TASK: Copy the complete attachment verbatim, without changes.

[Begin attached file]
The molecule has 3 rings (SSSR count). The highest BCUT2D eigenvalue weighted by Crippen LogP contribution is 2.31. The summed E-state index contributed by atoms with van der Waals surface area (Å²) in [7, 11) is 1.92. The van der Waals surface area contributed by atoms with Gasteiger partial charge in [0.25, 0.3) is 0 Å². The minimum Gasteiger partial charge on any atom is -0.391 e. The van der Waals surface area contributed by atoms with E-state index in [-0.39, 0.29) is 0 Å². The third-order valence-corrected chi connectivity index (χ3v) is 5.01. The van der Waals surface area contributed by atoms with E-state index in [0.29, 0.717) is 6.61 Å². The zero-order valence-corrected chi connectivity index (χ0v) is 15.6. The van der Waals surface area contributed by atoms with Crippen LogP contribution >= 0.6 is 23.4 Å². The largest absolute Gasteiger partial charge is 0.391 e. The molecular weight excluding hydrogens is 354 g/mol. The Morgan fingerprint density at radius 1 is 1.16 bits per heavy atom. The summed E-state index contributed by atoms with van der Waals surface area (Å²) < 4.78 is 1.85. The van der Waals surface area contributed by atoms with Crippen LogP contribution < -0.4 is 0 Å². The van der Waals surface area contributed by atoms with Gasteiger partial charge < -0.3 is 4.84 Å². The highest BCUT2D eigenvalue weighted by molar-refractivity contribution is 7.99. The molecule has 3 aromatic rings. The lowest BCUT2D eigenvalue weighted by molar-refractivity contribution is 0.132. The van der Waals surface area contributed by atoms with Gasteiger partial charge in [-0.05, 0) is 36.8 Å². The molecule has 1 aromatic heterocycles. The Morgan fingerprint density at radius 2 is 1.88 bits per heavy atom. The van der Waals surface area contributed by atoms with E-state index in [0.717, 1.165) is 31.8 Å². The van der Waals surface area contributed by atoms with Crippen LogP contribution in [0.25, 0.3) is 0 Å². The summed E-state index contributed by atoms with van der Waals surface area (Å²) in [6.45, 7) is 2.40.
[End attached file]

The molecule has 3 rings (SSSR count). The highest BCUT2D eigenvalue weighted by Crippen LogP contribution is 2.31. The summed E-state index contributed by atoms with van der Waals surface area (Å²) in [7, 11) is 1.92. The van der Waals surface area contributed by atoms with Gasteiger partial charge in [0.25, 0.3) is 0 Å². The minimum Gasteiger partial charge on any atom is -0.391 e. The van der Waals surface area contributed by atoms with E-state index in [-0.39, 0.29) is 0 Å². The third-order valence-corrected chi connectivity index (χ3v) is 5.01. The van der Waals surface area contributed by atoms with E-state index in [0.29, 0.717) is 6.61 Å². The zero-order valence-corrected chi connectivity index (χ0v) is 15.6. The van der Waals surface area contributed by atoms with Crippen LogP contribution >= 0.6 is 23.4 Å². The largest absolute Gasteiger partial charge is 0.391 e. The molecular weight excluding hydrogens is 354 g/mol. The Morgan fingerprint density at radius 1 is 1.16 bits per heavy atom. The summed E-state index contributed by atoms with van der Waals surface area (Å²) < 4.78 is 1.85. The van der Waals surface area contributed by atoms with Crippen LogP contribution < -0.4 is 0 Å². The van der Waals surface area contributed by atoms with Gasteiger partial charge < -0.3 is 4.84 Å². The highest BCUT2D eigenvalue weighted by molar-refractivity contribution is 7.99. The molecule has 3 aromatic rings. The lowest BCUT2D eigenvalue weighted by molar-refractivity contribution is 0.132. The van der Waals surface area contributed by atoms with Gasteiger partial charge in [-0.05, 0) is 36.8 Å². The molecule has 1 aromatic heterocycles. The Morgan fingerprint density at radius 2 is 1.88 bits per heavy atom. The van der Waals surface area contributed by atoms with E-state index in [0.717, 1.165) is 31.8 Å². The van der Waals surface area contributed by atoms with Crippen LogP contribution in [0.25, 0.3) is 0 Å². The summed E-state index contributed by atoms with van der Waals surface area (Å²) in [6.45, 7) is 2.40.